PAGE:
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  • Eyes on Trade is a blog by the staff of Public Citizen's Global Trade Watch (GTW) division. GTW aims to promote democracy by challenging corporate globalization, arguing that the current globalization model is neither a random inevitability nor "free trade." Eyes on Trade is a space for interested parties to share information about globalization and trade issues, and in particular for us to share our watchdogging insights with you! GTW director Lori Wallach's initial post explains it all.

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February 27, 2018

In Memory of Zahara Heckscher

Zahara_HeckscherAll of us at Public Citizen lift up in loving memory our dear friend and peaceful warrior Zahara Heckscher, who passed away on February 24 at the age of 53, after her years-long battle with breast cancer. 

Among her many talents as a writer, poet, teacher and facilitator, Zahara was a fierce, creative and committed activist. As she valiantly battled advanced breast cancer, she became determined to fight for all patients to have access to the cutting-edge cancer medicines that extended her life. 

When she learned that prescription drug companies were using the Trans-Pacific Partnership (TPP) negotiations to lock in extended monopolies that threatened access to affordable medicines, Zahara became a passionate trade justice advocate on behalf of cancer patients around the world. 

She galvanized testimony from people living with cancer and HIV/AIDS from the United States and other TPP countries to protest what she dubbed the “TPP death sentence clause” — a provision that would require governments to grant monopoly periods for biologic medicines used to treat cancer and other serious illnesses and thus deny patients access to more affordable generic and biosimilar medicines.  

The battle over biologics and access to cancer treatment was responsible for dragging out TPP talks for years. In October 2015, she carried those patients’ stories with her to the final round of TPP negotiations in Atlanta to demand that the TPP negotiators drop the “death sentence clause”. She was arrested as she attempted to enter the negotiations, holding an IV-pole, calling on the U.S. Trade Representative (USTR) to drop its insistence on demanding the extended monopoly period for biologic medicines. 

The video of her arrest was shared widely on social media, and her subsequent media interviews on Democracy Now, The Big Picture and others contributed to the national conversation about the dangers of the TPP for health. Due in part to the advocacy of public health advocates like Zahara, the pharmaceutical industry and USTR failed to convince the other TPP nations to accept the full twelve-year monopoly they had been demanding, but the final TPP did include a five-year period.

Zahara insisted that cancer patients cannot wait even one additional year for access to medicines that can keep them alive, so she turned her efforts to stopping Congress from ratifying the TPP.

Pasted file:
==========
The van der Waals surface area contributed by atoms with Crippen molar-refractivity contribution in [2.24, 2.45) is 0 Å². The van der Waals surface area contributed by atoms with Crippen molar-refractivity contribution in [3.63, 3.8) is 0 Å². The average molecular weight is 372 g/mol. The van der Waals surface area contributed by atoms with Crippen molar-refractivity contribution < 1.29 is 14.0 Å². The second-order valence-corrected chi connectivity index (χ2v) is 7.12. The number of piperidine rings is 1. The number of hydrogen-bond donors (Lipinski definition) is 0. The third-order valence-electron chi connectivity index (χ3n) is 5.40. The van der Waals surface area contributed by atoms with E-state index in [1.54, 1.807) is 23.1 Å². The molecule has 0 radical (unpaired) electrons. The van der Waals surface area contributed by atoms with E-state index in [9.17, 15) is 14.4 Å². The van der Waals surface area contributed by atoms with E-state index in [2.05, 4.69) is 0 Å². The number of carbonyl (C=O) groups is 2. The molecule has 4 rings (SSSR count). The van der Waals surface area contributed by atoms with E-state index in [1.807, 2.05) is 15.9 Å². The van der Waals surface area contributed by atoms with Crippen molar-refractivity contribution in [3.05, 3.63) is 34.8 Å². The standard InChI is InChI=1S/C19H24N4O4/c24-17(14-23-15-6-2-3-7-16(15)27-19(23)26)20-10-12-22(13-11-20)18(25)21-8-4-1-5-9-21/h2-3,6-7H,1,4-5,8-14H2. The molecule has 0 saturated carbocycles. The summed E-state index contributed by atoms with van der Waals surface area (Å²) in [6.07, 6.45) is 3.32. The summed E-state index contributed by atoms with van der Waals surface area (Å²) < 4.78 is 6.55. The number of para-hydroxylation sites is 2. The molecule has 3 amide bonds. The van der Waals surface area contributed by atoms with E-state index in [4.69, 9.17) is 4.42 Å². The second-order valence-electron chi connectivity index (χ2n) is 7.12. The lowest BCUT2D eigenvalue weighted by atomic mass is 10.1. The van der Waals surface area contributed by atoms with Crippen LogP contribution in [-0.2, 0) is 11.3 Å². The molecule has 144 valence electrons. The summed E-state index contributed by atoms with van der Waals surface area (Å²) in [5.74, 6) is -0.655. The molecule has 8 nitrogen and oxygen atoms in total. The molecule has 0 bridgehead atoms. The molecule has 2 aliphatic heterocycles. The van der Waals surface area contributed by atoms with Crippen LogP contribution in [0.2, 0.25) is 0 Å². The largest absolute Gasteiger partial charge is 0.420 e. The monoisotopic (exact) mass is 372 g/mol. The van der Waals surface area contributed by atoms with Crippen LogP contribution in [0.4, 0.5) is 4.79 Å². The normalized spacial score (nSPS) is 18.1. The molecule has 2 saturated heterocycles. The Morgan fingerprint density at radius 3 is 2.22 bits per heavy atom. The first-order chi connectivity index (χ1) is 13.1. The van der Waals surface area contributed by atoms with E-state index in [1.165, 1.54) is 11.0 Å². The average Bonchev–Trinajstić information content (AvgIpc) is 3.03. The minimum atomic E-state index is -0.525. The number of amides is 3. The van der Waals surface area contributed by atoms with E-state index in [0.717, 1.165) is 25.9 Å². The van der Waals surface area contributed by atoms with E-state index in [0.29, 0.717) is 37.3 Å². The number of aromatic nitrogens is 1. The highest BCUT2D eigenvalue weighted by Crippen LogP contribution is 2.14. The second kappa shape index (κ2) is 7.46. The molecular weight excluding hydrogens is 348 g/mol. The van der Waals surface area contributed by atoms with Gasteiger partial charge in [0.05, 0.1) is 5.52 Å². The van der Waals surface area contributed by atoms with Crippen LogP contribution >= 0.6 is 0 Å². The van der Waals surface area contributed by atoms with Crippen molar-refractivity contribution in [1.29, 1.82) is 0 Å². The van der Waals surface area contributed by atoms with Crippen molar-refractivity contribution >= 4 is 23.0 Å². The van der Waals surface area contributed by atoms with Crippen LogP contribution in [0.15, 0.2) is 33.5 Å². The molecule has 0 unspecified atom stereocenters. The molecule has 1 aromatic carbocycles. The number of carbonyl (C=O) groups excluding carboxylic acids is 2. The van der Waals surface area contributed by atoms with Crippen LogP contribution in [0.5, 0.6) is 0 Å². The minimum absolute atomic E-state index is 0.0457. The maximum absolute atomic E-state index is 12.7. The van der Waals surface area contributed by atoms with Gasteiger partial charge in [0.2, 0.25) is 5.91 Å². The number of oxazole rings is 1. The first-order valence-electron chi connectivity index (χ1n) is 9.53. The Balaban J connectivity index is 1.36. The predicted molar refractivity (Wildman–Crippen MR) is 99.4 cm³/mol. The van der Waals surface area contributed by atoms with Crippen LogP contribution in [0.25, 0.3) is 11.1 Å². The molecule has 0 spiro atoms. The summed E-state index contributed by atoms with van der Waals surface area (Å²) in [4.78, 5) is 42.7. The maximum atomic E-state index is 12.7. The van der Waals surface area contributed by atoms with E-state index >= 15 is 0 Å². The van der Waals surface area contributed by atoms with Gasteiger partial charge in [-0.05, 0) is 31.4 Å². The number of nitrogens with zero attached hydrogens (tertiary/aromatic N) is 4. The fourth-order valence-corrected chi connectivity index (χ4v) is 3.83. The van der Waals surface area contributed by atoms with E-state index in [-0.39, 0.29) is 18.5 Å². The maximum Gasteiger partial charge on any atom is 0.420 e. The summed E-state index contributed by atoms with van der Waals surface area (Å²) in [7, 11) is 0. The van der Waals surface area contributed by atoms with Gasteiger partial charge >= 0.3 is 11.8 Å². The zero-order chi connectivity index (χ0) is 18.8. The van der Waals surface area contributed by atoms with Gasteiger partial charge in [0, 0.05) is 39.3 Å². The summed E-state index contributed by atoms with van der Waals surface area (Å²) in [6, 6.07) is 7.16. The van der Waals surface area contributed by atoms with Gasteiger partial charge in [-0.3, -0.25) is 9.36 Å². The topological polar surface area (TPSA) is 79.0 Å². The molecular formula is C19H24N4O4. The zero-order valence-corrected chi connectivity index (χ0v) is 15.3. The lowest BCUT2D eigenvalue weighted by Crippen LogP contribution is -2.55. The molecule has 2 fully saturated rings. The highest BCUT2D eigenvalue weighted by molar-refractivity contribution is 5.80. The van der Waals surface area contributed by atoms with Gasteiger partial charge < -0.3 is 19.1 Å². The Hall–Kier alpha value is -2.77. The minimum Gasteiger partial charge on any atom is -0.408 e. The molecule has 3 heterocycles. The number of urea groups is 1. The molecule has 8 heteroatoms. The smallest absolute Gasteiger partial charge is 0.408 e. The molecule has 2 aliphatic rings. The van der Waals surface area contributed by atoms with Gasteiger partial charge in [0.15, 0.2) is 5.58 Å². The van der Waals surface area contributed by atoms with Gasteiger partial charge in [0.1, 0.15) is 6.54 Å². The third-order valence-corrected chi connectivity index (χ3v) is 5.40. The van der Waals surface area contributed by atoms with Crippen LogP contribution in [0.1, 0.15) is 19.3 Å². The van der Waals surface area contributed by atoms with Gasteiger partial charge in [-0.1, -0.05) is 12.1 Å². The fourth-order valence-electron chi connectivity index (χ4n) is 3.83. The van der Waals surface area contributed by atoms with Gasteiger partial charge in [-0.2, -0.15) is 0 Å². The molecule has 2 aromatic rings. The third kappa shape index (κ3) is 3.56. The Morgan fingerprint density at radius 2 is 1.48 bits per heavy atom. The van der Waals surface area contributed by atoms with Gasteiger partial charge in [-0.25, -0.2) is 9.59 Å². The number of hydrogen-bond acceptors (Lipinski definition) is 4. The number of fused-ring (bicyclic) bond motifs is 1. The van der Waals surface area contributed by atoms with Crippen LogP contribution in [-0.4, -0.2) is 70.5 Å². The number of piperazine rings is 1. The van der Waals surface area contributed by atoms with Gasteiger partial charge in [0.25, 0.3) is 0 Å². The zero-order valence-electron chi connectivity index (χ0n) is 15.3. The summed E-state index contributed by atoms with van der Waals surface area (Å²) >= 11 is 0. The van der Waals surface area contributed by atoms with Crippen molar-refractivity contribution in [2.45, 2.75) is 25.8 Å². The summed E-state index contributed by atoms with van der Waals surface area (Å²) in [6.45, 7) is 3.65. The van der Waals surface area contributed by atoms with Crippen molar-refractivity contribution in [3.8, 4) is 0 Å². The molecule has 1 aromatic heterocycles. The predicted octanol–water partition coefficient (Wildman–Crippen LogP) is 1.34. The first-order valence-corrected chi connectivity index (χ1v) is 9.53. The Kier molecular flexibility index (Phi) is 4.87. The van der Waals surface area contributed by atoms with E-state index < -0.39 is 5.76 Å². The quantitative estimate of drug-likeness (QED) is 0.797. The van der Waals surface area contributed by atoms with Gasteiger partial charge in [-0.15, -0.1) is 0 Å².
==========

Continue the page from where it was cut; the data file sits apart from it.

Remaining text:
On World Cancer Day in February 2016, she and fellow cancer survivor Hannah were arrested blocking the entrance to PhRMA, the pharmaceutical industry’s lobby that had pushed the TPP death sentence clause, to warn the public and Congress about TPP’s dangers for access to cancer medicines.  Together, Zahara and Hannah then co-founded Cancer Families for Affordable Medicines, creating public education and advocacy materials for cancer patients and their loved ones to support access to medicines by convincing their members of Congress to vote no on the TPP. 

As the pressure on Congress to pass the TPP mounted in the summer of 2016, Zahara took her message directly to Capitol Hill, getting arrested a third time at the office of Congressman Polis, and traveling to speak in-district to undecided members of Congress to demonstrate what was at stake in the TPP for cancer patients and their loved ones. Despite the fact that TPP passage was a top priority of the White House, Republican congressional leadership and Chamber of Commerce, the district-by-district activism by people like Zahara ensured that the TPP could not achieve majority support in Congress.

In the last year, Zahara’s waning physical strength did not stop her from continuing her trade justice activism. Concerned by reports that the Trump administration was pushing for the same “death sentence clause” in its renegotiations of the North America Free Trade Agreement (NAFTA), just last month, Zahara made an educational video to urge people to take action to ensure that NAFTA renegotiations not further undermine access to essential medicines.

Until the very end, Zahara used every tool at her disposal — from her razor-sharp intellect to her poetic spirit to even the cancer itself — to bless the world and to change it for the better. Her strategic and creative trade justice activism was just one small piece of her multi-faceted legacy. She was an inspiration. We will miss her dearly.

February 23, 2018

Mexico City NAFTA Renegotiation Round: If No Progress on Major U.S. NAFTA Reform Proposals, What is Path Forward?

WASHINGTON, D.C. – As the seventh round of North American Free Trade Agreement (NAFTA) renegotiation talks begin in Mexico City this weekend, Lori Wallach, director of Public Citizen’s Global Trade Watch, commented:

“A NAFTA replacement deal that would enjoy bipartisan congressional support is entirely possible because U.S. negotiators have stood up to the interests trying to thwart real change and have resolutely pushed proposals to cut NAFTA’s job outsourcing incentives and the ISDS tribunals where corporations can attack our laws and to add stronger rules of origin and an accountability-injecting sunset clause.

With time running short, the question is whether some of these U.S. proposals to restructure NAFTA can be agreed upon in Mexico City and progress made on adding strong labor and environmental standards with swift and certain enforcement to stop companies from moving U.S. jobs to Mexico to pay workers poverty wages and dump toxins and then import those products back for sale here.”